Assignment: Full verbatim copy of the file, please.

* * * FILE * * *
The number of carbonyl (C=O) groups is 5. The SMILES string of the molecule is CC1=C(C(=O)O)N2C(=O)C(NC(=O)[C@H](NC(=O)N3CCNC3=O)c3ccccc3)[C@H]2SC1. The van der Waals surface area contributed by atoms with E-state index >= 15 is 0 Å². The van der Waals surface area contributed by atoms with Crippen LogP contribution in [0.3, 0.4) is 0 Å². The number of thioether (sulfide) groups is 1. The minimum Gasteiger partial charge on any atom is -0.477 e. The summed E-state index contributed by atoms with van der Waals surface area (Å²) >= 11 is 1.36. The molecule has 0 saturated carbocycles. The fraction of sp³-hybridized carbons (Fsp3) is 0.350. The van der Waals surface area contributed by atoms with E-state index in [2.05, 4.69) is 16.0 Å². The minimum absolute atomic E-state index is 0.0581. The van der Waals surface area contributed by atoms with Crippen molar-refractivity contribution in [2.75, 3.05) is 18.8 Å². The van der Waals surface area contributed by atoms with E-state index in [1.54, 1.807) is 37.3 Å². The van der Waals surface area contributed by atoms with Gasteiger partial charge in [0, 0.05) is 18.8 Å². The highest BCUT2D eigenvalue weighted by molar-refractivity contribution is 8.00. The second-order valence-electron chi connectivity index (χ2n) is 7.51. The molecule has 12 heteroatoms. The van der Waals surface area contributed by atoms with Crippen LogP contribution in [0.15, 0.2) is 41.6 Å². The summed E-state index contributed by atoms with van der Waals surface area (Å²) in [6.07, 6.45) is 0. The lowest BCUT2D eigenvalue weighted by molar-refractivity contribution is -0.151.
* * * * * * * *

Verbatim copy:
The number of carbonyl (C=O) groups is 5. The SMILES string of the molecule is CC1=C(C(=O)O)N2C(=O)C(NC(=O)[C@H](NC(=O)N3CCNC3=O)c3ccccc3)[C@H]2SC1. The van der Waals surface area contributed by atoms with E-state index >= 15 is 0 Å². The van der Waals surface area contributed by atoms with Crippen LogP contribution in [0.3, 0.4) is 0 Å². The number of thioether (sulfide) groups is 1. The minimum Gasteiger partial charge on any atom is -0.477 e. The summed E-state index contributed by atoms with van der Waals surface area (Å²) >= 11 is 1.36. The molecule has 0 saturated carbocycles. The fraction of sp³-hybridized carbons (Fsp3) is 0.350. The van der Waals surface area contributed by atoms with E-state index in [2.05, 4.69) is 16.0 Å². The minimum absolute atomic E-state index is 0.0581. The van der Waals surface area contributed by atoms with Crippen molar-refractivity contribution in [2.75, 3.05) is 18.8 Å². The van der Waals surface area contributed by atoms with E-state index in [1.54, 1.807) is 37.3 Å². The van der Waals surface area contributed by atoms with Gasteiger partial charge in [0, 0.05) is 18.8 Å². The highest BCUT2D eigenvalue weighted by molar-refractivity contribution is 8.00. The second-order valence-electron chi connectivity index (χ2n) is 7.51. The molecule has 12 heteroatoms. The van der Waals surface area contributed by atoms with Crippen LogP contribution in [0.15, 0.2) is 41.6 Å². The summed E-state index contributed by atoms with van der Waals surface area (Å²) in [6.07, 6.45) is 0. The lowest BCUT2D eigenvalue weighted by molar-refractivity contribution is -0.151.